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On-the-move Cardenas dominant in '11
Lynchburg reliever represents Braves well, traded to Pirates
10/25/2011 1:45 PM ET
Eliecer Cardenas compiled a 4-3 record and a 0.79 ERA in the Carolina League.
Eliecer Cardenas compiled a 4-3 record and a 0.79 ERA in the Carolina League. (Lynchburg Hillcats)
If it feels good to be wanted, Eliecer Cardenas must feel great. At least that's how he pitched in 2011.

Cardenas, awarded the MiLBY for Best Class A Advanced Reliever, has been in three different Major League organizations in the last 10 months. But switching employers doesn't appear to affect his job performance. The 23-year-old right-hander fashioned a 0.79 ERA in 40 appearances out of the 'pen for Lynchburg, a Braves affiliate.


Preston Guilmet, Kinston

Cleveland prospect Preston Guilmet led all Class A Advanced relievers with 35 saves in dominating the Carolina League. He finished with a 2.16 ERA and 60 strikeouts in 58 1/3 frames and will also go down in history as Kinston's final closer (the team is relocating to Zebulon, N.C. in 2012). He allowed just four home runs in 52 outings and held batters to a .202 average. Fan voting results »
That didn't stop Cardenas from being shipped to Pittsburgh on Sept. 20, completing an Aug. 31 trade for big league outfielder Matt Diaz. Cardenas had arrived in Atlanta by way of Minnesota after being plucked in the the Triple-A phase of the December 2010 Rule 5 Draft. The Twins signed him as a free agent out of the Dominican Republic in May 2006, four months past his 18th birthday.

"The Pirates are getting a pretty good arm," said Derek Botelho, Cardenas' pitching coach with the Hillcats. "He's a quality [prospect], but we got a Major League player for him. It shows the kind of value that he had, [being] a pitcher at the A-level."

Despite not being able to bring Cardenas to its instructional league due to an issue with the pitcher's work visa -- Cardenas was also unavailable to comment for this story -- Pittsburgh's brass is hopeful.

"When you move a guy like [Diaz], you're looking for Major League talent, and he's got a chance to be a Major Leaguer someday," Pirates director of Minor League operations Larry Broadway said. "It will be up to us to develop him and to him to take strides forward."

There were precursors to Cardenas' success. After four years of pitching in the Dominican Summer and Gulf Coast leagues, he won five of six decisions and accumulated a 3.69 ERA for the Twins' Class A affiliate, Beloit, in 2010. He overcame an out-of-whack 53-to-44 strikeout-to-walk ratio in the process.

Cardenas debuted with Lynchburg in April and received two callups to Double-A Mississippi, at the beginning and end of May, but struggled mightily. He yielded 14 runs -- nine earned -- and issued six free passes in three innings spanning five appearances. Despite limiting the opposition to one hit over 1 1/3 scoreless frames in his final two games there, he was reassigned swiftly.

"The glaring issue was his command and his walks per innings pitched," said Botelho, who worked with Cardenas during the spring and after his final demotion. "He had some mechanical problems."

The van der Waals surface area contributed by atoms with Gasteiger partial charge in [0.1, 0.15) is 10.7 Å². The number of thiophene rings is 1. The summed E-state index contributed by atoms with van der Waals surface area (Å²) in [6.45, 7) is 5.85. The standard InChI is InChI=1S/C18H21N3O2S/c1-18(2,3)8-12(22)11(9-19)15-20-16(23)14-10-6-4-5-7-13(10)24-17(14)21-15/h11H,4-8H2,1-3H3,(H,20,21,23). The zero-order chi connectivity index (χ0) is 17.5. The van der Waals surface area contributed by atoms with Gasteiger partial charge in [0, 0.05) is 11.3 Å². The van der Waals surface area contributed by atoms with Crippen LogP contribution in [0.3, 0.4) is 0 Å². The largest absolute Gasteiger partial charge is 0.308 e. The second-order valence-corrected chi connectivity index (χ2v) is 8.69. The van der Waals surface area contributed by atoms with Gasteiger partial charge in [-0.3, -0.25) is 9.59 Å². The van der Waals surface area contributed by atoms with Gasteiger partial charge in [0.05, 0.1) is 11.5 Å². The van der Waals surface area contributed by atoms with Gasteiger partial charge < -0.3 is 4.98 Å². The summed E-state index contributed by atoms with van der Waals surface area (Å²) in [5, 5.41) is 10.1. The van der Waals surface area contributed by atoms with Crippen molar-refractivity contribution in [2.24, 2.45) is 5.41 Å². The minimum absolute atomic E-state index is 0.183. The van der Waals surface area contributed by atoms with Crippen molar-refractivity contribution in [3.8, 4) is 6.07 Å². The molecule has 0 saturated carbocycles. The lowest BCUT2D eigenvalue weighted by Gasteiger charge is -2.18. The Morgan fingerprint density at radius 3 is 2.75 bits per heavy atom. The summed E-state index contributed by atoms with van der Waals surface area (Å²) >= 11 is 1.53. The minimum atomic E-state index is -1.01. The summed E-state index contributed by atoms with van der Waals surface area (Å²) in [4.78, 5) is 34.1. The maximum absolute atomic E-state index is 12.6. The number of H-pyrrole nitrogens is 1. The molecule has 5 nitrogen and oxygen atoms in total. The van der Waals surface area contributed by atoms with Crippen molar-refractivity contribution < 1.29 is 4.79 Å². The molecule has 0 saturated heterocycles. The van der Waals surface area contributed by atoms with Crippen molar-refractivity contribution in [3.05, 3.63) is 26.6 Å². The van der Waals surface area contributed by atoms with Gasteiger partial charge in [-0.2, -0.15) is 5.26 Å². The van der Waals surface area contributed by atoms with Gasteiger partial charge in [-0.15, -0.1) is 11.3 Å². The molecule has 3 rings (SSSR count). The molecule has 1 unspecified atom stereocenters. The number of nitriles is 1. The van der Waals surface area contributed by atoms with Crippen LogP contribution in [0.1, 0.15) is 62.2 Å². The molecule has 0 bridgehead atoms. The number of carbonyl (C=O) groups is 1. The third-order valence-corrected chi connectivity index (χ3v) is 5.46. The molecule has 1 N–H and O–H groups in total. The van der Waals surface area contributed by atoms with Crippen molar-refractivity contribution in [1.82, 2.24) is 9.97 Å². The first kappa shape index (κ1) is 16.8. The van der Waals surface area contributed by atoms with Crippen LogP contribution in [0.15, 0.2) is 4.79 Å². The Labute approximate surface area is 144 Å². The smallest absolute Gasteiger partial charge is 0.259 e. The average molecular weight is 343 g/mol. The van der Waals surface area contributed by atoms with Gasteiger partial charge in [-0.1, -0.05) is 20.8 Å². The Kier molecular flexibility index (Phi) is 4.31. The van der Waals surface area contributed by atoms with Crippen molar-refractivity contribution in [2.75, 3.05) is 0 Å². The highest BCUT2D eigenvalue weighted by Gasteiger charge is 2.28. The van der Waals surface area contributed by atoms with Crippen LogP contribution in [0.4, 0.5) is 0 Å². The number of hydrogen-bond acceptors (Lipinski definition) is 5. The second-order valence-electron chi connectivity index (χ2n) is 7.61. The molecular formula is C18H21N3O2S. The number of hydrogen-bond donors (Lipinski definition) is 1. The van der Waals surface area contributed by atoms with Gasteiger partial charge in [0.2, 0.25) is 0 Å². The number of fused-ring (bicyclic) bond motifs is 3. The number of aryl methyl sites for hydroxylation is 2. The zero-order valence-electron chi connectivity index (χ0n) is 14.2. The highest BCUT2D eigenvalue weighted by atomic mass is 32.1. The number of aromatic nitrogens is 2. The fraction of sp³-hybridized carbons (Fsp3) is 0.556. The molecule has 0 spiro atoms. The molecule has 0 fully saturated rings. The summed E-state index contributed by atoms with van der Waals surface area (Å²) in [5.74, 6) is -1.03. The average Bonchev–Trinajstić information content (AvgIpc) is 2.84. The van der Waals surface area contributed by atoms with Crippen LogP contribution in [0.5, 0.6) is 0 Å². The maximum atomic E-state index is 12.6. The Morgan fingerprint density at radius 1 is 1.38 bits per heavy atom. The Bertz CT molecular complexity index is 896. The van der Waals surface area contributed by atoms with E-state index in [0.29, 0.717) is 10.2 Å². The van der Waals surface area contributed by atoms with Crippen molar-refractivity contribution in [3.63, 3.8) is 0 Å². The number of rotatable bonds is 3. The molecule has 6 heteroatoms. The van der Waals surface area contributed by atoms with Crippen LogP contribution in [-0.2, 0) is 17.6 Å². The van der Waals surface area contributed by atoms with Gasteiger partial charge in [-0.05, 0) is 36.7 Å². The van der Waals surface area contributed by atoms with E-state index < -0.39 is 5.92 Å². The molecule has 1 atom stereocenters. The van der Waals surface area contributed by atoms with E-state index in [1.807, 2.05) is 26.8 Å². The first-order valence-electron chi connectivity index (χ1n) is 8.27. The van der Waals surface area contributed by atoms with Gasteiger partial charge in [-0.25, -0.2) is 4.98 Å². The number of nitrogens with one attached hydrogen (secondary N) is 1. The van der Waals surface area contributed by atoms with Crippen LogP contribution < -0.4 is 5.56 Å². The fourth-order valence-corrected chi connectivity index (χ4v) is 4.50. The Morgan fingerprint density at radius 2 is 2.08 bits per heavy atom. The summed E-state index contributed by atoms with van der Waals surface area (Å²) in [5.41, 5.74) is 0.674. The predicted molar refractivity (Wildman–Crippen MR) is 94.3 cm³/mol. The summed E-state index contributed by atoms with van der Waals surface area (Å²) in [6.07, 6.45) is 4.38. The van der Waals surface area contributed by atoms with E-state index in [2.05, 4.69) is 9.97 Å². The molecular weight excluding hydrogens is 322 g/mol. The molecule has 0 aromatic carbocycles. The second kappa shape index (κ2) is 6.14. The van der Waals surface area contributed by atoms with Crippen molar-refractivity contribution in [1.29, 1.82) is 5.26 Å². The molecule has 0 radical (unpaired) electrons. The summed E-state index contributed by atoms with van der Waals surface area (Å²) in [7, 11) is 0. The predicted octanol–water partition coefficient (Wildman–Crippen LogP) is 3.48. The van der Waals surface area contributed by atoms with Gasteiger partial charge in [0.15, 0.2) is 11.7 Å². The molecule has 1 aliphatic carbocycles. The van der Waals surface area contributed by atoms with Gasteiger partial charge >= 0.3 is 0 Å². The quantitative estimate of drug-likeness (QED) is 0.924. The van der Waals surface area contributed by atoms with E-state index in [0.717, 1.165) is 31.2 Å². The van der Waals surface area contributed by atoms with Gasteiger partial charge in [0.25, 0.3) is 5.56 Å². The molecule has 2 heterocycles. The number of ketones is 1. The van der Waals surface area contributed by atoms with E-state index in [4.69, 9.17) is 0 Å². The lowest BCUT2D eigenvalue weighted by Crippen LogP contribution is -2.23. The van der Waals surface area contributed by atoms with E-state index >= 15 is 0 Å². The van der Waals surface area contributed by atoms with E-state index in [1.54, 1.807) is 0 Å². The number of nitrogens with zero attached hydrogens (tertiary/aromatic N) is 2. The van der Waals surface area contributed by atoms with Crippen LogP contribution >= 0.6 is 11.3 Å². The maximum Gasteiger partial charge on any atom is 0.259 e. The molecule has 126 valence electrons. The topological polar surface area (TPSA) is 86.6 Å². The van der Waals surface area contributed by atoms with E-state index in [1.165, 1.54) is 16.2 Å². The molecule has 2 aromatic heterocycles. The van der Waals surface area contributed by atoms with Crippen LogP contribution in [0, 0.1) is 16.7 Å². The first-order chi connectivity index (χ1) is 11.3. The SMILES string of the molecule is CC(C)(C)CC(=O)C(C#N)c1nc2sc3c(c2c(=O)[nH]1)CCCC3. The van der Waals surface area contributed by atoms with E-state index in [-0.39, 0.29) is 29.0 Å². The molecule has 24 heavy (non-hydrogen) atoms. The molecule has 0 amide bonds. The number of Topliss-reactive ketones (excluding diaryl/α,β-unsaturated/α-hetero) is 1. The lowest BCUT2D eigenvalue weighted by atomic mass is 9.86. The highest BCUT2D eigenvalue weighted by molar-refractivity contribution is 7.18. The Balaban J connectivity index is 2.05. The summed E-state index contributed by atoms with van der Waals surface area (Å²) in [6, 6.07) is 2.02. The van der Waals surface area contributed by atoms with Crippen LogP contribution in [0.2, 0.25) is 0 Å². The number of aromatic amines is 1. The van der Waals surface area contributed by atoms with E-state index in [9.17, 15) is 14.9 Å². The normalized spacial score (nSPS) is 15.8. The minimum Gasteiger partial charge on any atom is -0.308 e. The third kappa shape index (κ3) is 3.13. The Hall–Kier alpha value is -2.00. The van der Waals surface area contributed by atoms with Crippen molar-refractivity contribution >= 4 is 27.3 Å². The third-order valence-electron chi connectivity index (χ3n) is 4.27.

The most significant change Cardenas made -- Botelho, M-Braves coach Mike Alvarez and roving pitching coordinator Dave Wallace all got their hands on him -- involved ditching the windup. Pitching in the stretch with the bases empty felt foreign at first. "He applied it," Botelho said. "He stuck it out."

The mechanical simplification allowed Cardenas to focus on locating his 91-to-93-mph fastball, which occasionally reaches 95. He combined that offering with a changeup and, in Botelho's vernacular, "a Major League slider."

"Getting him to trust his fastball and pitching off his fastball," Botelho said, "that increased the excellence of his slider."

"The time I saw him pitch," Broadway added, "his slider was in play. That right there gives him a chance to be something."

With the Hillcats, Cardenas would win four of his seven decisions and execute seven of his nine save chances. The righty also fanned 75 while walking 29 in 56 2/3 frames. He never allowed more than one earned run in an outing and was especially successful at his hometown ballpark, Calvin Falwell Field, where his ERA shrank to 0.27.

His cumulative ERA of 0.79 was the lowest among all Carolina League relievers with a minimum of 25 appearances; in fact, no peer finished with a mark sub-1.00. Furthermore, only the Cal League's Heath Hembree, as a member of the San Jose Giants, trumped Cardenas in the Class A Advanced ranks. Hembree finished with a 0.73 ERA in 26 games prior to his promotion to Double-A.

Lynchburg skipper Luis Salazar used Cardenas anywhere from the middle to late relief, often pairing him with Ryan Buchter (15 saves) to end ballgames. While he preferred to close, Cardenas was especially sharp in long relief: In his 14 outings of two or more innings, he went 2-0 and sported a 0.29 ERA.

Cardenas was at his absolute best, however, during a nine-game stretch beginning on July 16: He scattered four hits over 13 shutout innings and compiled a strikeout-to-walk ratio of 22-to-6.

"He went on a streak right there where he was commanding three pitches at will, and that made it tough on the hitters," Botelho said. "People were asking me down here, they thought his ERA was wrong.

"This is going to be a tough season to replicate."

Andrew Pentis is a contributor to MLB.com. Bryan Evans contributed to this report. This story was not subject to the approval of the National Association of Professional Baseball Leagues or its clubs.
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